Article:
JTA — Most Jews disapprove of US President Donald Trump and plan to vote against him. But for a segment of American Jewry, Trump has granted a growing list of long-held wishes.
“If your worldview is such that these things are unbelievable accomplishments and things that you’ve waited your whole life to see happen, this president is a dream come true,” Richard Goldberg, a former Trump administration official, told the Jewish Telegraphic Agency earlier this year.
Goldberg was referring to Trump’s actions on Israel. Surveys show that most American Jews vote based on the same issues that animate Americans in general, such as the economy and healthcare. A portion of American Jews, particularly those who favor a more dovish attitude on Israel and the Palestinians, disapprove of Trump’s posture toward the conflict, out of concern that it has further eroded the chances for a two-state solution. There are also those who worry that he has unraveled the Iran deal without a clear plan for putting something better in place to stop Tehran’s pursuit of nuclear weapons.
But for American Jews who prioritize unbridled support for the Israeli government’s concerns when they fill in their ballot, Trump has built up a near-spotless record.
The president has trumpeted that record in speeches to Jewish audiences, and his Jewish advocates have also made it the centerpiece of their case for Trump’s reelection. In June, the Republican Jewish Coalition released a nearly 8-minute video called “Sunrise” praising Trump’s record on Israel and contrasting it with US-Israel relations under president Barack Obama, who had a famously acrimonious relationship with Prime Minister Benjamin Netanyahu. Netanyahu and Trump are very close, and a recent poll showed that Israelis favor Trump’s reelection by a large margin as well.
Here’s a mostly chronological rundown of Trump’s record on key Israel-related issues, culminating with the recent spate of normalization moves with Arab states.
Following unfulfilled promises by previous presidents to move the United States embassy to Jerusalem, Trump made the move and recognized Jerusalem as Israel’s capital.
Under former president Bill Clinton, Congress passed the Jerusalem Embassy Act recognizing Jerusalem as Israel’s capital and stating that the embassy should be moved here. However, presidents ever since — from Clinton to George W. Bush to Obama — have invoked a waiver written into the law that allows them to postpone the move for reasons of “national security.” (As candidates, both Clinton and Bush promised to move the embassy.)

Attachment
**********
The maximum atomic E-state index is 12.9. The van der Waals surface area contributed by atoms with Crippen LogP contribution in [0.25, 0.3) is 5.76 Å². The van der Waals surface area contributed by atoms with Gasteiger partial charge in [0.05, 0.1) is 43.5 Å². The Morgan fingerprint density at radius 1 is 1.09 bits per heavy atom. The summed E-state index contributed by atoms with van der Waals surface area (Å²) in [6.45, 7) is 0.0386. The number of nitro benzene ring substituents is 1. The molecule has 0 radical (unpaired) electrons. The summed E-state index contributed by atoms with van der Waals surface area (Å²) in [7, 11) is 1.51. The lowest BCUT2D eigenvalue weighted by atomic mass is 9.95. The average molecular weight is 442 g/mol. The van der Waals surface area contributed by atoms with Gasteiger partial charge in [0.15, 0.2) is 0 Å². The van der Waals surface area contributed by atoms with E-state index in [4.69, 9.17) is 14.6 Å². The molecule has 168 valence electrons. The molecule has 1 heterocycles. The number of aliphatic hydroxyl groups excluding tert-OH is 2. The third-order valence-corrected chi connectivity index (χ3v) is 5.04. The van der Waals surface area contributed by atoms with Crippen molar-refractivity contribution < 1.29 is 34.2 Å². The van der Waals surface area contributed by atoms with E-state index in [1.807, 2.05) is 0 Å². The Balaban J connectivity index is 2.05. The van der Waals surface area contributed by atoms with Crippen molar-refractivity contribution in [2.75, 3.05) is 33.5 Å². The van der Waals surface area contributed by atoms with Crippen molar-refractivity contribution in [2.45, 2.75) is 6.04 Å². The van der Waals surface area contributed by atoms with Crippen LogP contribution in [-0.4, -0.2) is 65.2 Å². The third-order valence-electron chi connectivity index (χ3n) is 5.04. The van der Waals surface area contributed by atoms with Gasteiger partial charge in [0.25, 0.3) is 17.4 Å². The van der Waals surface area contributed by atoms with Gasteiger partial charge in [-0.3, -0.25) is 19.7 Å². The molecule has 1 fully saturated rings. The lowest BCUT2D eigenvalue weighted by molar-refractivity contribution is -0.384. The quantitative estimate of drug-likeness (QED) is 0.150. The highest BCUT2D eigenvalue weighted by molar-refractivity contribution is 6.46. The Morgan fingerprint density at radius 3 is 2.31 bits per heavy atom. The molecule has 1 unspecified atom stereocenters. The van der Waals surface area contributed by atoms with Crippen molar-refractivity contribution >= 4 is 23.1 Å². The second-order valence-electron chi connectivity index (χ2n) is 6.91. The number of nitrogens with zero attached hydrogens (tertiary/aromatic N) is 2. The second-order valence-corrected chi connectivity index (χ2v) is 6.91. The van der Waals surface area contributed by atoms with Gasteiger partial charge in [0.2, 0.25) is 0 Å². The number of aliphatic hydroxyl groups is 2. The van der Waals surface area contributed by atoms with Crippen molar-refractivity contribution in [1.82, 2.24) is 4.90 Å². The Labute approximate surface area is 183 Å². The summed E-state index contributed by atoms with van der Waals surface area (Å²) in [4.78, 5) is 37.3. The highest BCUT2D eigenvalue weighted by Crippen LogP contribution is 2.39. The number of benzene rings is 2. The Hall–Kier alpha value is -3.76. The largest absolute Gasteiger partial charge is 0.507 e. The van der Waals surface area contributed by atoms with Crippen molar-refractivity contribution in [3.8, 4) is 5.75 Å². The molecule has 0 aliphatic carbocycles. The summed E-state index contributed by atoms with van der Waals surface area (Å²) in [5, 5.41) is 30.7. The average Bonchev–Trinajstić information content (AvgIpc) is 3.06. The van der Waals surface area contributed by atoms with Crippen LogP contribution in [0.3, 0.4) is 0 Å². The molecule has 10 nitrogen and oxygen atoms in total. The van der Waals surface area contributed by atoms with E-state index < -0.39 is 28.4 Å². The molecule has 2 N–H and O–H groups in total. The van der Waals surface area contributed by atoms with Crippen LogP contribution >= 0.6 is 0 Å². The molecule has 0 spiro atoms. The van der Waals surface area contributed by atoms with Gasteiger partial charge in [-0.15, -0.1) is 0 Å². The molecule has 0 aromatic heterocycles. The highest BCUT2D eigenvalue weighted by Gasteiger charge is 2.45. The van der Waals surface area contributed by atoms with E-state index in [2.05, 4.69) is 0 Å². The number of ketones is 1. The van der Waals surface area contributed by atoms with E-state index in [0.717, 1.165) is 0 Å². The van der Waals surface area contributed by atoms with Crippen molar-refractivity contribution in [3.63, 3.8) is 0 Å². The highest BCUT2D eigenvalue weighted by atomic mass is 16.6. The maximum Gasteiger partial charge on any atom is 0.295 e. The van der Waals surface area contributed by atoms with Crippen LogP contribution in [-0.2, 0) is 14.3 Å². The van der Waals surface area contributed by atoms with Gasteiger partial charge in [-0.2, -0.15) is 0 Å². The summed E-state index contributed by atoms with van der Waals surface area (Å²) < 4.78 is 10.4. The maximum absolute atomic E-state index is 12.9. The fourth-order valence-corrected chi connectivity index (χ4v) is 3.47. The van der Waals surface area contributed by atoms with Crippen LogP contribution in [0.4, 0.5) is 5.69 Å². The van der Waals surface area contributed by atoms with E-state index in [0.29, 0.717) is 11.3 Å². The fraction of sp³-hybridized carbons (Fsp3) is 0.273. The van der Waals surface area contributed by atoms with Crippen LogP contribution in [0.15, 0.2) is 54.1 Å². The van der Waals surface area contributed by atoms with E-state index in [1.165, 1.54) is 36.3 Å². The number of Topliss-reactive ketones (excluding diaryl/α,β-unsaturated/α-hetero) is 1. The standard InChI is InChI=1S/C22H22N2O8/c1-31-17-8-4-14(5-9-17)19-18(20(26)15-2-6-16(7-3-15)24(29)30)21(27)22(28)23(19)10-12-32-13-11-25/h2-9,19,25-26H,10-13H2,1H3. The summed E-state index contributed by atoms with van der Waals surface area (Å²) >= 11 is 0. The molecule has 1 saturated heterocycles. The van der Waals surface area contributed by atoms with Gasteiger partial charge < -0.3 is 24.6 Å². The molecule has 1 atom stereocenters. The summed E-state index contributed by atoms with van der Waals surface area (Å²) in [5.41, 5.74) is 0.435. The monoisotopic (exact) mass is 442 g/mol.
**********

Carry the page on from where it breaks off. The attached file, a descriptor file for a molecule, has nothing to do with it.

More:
In contrast, in December 2017, before finishing his first year in office, Trump signed a proclamation at the White House saying the United States sees Jerusalem as Israel’s capital and directing the US State Department to start planning an embassy in the city. “While previous presidents have made this a major campaign promise, they failed to deliver,” Trump said at the time. “Today, I am delivering.” (This summer, he told an audience that he made the move to please his Evangelical Christian supporters.)
Jerusalem’s status as Israel’s capital is a consensus issue among Israeli Jews who otherwise disagree vehemently about how Israel should approach its conflict with the Palestinians. The city and its holy sites, including the Western Wall and Temple Mount, carry immense symbolism for most Israeli Jews. A Brookings Institute poll about the embassy move in 2018 found that 93 percent of Israeli Jews supported it.
Fast forward to March 2019, just two weeks before a tight Israeli election, Trump took a similar step by signing a proclamation that made the United States the first country to recognize Israel’s sovereignty over the Golan Heights, the strategic plateau it captured from Syria in 1967 and annexed in 1981.
In 2018, Trump fulfilled another campaign promise — to pull the United States out of the Iran nuclear agreement reached by the Obama administration.
The deal — which Trump frequently lambastes as the “worst deal ever” — swapped sanctions relief for a rollback of Iran’s nuclear program. Trump had said he might stay in the deal if it could be renegotiated to remove “sunset” clauses that allow Iran to resume some enrichment of fissile material within a decade. He also wanted a tougher inspections regime and to include a missile testing ban in the deal.
“It is clear to me that we cannot prevent an Iranian nuclear bomb under the decaying and rotten structure of the current agreement,” Trump said. “The Iran deal is defective at its core.”
In pulling out, Trump bucked a full-court press by three European nations also party to the 2015 deal. French President Emmanuel Macron, German Chancellor Angela Merkel and then-British Foreign Secretary Boris Johnson all visited Washington in what proved to be failed efforts to persuade Trump to stay in the deal.